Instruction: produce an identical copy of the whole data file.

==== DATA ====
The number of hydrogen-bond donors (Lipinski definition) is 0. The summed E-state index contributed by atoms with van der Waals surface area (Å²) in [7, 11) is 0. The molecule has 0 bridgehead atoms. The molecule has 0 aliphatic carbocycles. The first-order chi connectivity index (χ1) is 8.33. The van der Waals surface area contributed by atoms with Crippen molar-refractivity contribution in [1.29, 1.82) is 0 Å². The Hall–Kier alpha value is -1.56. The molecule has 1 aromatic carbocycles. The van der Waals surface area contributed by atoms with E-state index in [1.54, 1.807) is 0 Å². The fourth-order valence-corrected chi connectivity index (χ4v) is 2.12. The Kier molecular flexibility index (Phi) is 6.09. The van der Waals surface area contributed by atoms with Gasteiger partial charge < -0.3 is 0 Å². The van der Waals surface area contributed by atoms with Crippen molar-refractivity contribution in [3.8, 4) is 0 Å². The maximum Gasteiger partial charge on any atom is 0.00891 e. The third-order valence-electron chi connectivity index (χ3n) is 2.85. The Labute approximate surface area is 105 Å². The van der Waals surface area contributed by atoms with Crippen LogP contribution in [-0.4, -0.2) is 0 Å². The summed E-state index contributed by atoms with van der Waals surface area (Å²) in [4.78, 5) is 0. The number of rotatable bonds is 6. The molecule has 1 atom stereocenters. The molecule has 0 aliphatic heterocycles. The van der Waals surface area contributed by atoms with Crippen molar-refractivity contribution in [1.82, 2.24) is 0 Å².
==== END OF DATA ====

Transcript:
The number of hydrogen-bond donors (Lipinski definition) is 0. The summed E-state index contributed by atoms with van der Waals surface area (Å²) in [7, 11) is 0. The molecule has 0 bridgehead atoms. The molecule has 0 aliphatic carbocycles. The first-order chi connectivity index (χ1) is 8.33. The van der Waals surface area contributed by atoms with Crippen molar-refractivity contribution in [1.29, 1.82) is 0 Å². The Hall–Kier alpha value is -1.56. The molecule has 1 aromatic carbocycles. The van der Waals surface area contributed by atoms with E-state index in [1.54, 1.807) is 0 Å². The fourth-order valence-corrected chi connectivity index (χ4v) is 2.12. The Kier molecular flexibility index (Phi) is 6.09. The van der Waals surface area contributed by atoms with Gasteiger partial charge < -0.3 is 0 Å². The van der Waals surface area contributed by atoms with Crippen molar-refractivity contribution in [3.8, 4) is 0 Å². The maximum Gasteiger partial charge on any atom is 0.00891 e. The third-order valence-electron chi connectivity index (χ3n) is 2.85. The Labute approximate surface area is 105 Å². The van der Waals surface area contributed by atoms with Crippen LogP contribution in [-0.4, -0.2) is 0 Å². The summed E-state index contributed by atoms with van der Waals surface area (Å²) in [4.78, 5) is 0. The number of rotatable bonds is 6. The molecule has 1 atom stereocenters. The molecule has 0 aliphatic heterocycles. The van der Waals surface area contributed by atoms with Crippen molar-refractivity contribution in [1.82, 2.24) is 0 Å².